Vegetated roofs, in addition to reducing stormwater runoff, further lower the building's energy needs by keeping the interior at a more constant temperature. Overall, energy consumption is estimated at 51 percent less than a comparable building, avoiding 27 tons (24 metric tons) of carbon emissions annually.

    With the Sweetwater Creek project, Gerding Collaborative has demonstrated that high-efficiency buildings can also be reasonably low in cost. The project was completed for a competitive $175 per square foot. A U.S. Department of Energy Report on sustainable design concluded that through integrated design and use of sustainable materials and technologies, the first cost of a sustainable building can be the same as, or lower than, that of a traditional building.

    "The Sweetwater Project is a great example of how a new way of looking at design is good for the building's owner, good for the people who use the building on a daily basis, and good for the environment," says Dan Gerding, AIA, managing principal of Gerding Collaborative. "It is our hope that this building will be a catalyst for the advancement of high-performance green building concepts and environmental stewardship."

    Much to their credit, Gerding Collaborative is introducing this kind of integrated environmental design process into other projects, even when the clients choose not to pursue LEED certification. By incorporating aspects of such systematic thinking into public- and private-sector projects, Gerding has helped their clients save money on daily building operations while increasing the productivity and well-being of their employees.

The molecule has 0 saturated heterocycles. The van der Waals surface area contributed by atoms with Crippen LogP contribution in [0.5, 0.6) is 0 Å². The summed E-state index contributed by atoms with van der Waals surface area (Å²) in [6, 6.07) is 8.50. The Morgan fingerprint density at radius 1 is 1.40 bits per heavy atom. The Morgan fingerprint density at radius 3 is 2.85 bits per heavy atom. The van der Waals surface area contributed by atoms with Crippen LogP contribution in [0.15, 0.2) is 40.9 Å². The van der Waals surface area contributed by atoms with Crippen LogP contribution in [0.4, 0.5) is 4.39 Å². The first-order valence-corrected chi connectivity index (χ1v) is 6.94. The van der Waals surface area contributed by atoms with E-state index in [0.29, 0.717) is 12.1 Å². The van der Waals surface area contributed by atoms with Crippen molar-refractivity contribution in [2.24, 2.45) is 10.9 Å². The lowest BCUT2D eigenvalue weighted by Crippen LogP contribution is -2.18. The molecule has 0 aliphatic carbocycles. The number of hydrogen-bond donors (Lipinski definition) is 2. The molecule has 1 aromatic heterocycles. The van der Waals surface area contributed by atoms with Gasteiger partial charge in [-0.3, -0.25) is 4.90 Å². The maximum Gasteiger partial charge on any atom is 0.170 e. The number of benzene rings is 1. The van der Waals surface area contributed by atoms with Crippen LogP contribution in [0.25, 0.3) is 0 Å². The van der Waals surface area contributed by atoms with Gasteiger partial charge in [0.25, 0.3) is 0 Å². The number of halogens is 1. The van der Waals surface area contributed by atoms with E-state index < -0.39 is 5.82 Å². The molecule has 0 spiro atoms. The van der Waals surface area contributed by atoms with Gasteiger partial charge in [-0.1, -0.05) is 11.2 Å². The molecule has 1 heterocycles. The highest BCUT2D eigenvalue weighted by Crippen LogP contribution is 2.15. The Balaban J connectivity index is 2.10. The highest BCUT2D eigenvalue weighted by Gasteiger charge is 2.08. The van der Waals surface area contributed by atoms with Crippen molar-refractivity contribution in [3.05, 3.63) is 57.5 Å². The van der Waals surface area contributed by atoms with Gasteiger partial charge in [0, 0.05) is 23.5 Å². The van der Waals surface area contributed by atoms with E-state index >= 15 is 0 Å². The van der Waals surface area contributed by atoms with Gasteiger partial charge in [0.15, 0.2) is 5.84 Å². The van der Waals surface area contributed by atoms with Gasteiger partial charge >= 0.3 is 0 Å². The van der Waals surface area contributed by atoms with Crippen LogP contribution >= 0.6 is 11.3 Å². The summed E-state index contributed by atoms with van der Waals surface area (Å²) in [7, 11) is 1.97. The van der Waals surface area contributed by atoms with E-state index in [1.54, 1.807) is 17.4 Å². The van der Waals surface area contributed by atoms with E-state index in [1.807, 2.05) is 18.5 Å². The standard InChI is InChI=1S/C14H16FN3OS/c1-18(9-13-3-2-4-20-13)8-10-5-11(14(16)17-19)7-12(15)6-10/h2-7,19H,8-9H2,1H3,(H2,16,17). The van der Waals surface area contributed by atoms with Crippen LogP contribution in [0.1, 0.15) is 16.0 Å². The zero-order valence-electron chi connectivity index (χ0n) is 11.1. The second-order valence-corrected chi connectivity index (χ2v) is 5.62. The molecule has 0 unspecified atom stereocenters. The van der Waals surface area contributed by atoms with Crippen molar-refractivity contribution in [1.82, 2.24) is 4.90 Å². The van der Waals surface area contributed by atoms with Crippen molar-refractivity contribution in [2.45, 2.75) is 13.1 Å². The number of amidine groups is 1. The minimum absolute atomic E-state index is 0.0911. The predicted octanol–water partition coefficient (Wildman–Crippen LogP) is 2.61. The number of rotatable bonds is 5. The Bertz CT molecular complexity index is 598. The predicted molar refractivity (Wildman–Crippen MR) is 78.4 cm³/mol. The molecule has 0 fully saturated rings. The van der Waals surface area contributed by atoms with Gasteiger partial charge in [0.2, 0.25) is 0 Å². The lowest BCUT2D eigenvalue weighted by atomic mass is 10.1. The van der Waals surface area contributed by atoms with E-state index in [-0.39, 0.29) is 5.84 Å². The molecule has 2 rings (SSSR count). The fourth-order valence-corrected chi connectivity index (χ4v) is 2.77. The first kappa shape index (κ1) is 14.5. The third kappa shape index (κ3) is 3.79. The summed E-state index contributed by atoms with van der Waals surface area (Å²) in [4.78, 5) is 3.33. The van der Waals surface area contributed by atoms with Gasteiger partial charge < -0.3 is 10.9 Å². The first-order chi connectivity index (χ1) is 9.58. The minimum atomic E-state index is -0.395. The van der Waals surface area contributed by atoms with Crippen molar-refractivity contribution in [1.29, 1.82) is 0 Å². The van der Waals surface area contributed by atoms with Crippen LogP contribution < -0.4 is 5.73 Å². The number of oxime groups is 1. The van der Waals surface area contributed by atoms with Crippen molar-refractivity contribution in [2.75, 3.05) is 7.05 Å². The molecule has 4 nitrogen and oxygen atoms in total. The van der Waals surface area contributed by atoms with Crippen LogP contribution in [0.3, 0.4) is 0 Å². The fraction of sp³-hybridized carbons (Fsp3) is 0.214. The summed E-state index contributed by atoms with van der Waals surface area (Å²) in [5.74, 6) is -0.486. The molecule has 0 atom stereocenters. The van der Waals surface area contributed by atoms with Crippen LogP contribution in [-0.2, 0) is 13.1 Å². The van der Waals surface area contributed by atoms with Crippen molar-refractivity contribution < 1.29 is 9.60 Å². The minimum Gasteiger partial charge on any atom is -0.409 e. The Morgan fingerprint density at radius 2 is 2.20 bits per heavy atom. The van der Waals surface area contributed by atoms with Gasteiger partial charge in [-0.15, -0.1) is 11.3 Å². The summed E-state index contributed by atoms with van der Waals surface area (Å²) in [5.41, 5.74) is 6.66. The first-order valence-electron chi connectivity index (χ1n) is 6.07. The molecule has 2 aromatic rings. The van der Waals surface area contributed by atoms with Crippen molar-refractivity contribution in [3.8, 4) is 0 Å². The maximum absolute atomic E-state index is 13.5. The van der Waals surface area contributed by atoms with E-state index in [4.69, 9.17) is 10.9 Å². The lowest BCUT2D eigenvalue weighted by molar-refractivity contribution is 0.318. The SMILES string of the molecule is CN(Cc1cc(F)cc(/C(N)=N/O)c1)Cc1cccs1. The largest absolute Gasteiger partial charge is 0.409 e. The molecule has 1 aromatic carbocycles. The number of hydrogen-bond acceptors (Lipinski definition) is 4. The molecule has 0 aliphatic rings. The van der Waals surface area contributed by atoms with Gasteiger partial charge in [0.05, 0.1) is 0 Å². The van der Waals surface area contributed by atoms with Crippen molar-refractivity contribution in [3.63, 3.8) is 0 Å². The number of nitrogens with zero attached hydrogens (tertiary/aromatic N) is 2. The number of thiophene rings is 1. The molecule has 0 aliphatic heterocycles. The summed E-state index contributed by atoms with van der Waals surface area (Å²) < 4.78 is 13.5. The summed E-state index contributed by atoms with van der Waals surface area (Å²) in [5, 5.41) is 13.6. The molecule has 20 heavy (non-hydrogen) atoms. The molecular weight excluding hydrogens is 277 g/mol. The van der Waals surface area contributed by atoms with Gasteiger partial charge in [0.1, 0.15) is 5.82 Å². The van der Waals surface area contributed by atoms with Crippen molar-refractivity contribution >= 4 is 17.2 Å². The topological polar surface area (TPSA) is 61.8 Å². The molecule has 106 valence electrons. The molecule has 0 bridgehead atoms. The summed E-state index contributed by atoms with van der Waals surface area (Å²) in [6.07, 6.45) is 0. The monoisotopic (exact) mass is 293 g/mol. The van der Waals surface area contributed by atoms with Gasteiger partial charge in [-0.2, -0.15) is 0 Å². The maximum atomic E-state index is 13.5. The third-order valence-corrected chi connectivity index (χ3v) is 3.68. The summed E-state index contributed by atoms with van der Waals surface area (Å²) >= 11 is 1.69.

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    Project Credits

    Architect: Gerding Collaborative
    LEED Consultant: Donna McIntire
    Civil Engineer: Long Engineering
    Structural Engineer: Palmer Engineering
    Electrical Engineer: Barnett Consulting Engineers
    Mechanical/ Plumbing Engineer: Johnson, Spellman & Associates
    Landscape Architect: jb+a
    Contractor: Mooney Construction
    Commissioning Agent: Commissioning and Green Building Services


    ArchWeek Image

    Sweetwater Creek State Park Museum and Visitors Center, designed by the Gerding Collaborative, received a LEED-Platinum rating.
    Photo: Georgia Department of Natural Resources

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    Rainwater harvesting system.
    Image: Gerding Collaborative, LLC

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    Vegetative rooftop and solar array.
    Photo: Gerding Collaborative, LLC

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    Sweetwater's innovative waste treatment system turns human waste into fertilizer and irrigation for surrounding gardens.
    Image: Gerding Collaborative, LLC

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    Sweetwater Creek is sited to minimize direct solar rays in summer and maximize winter insolation.
    Image: Gerding Collaborative, LLC

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    Daylit interior.
    Photo: Gerding Collaborative, LLC

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    Vegetative rooftop reduces runoff and maintains a more constant interior temperature.
    Photo: Gerding Collaborative, LLC

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    LEED Scorecard.
    Image: Gerding Collaborative, LLC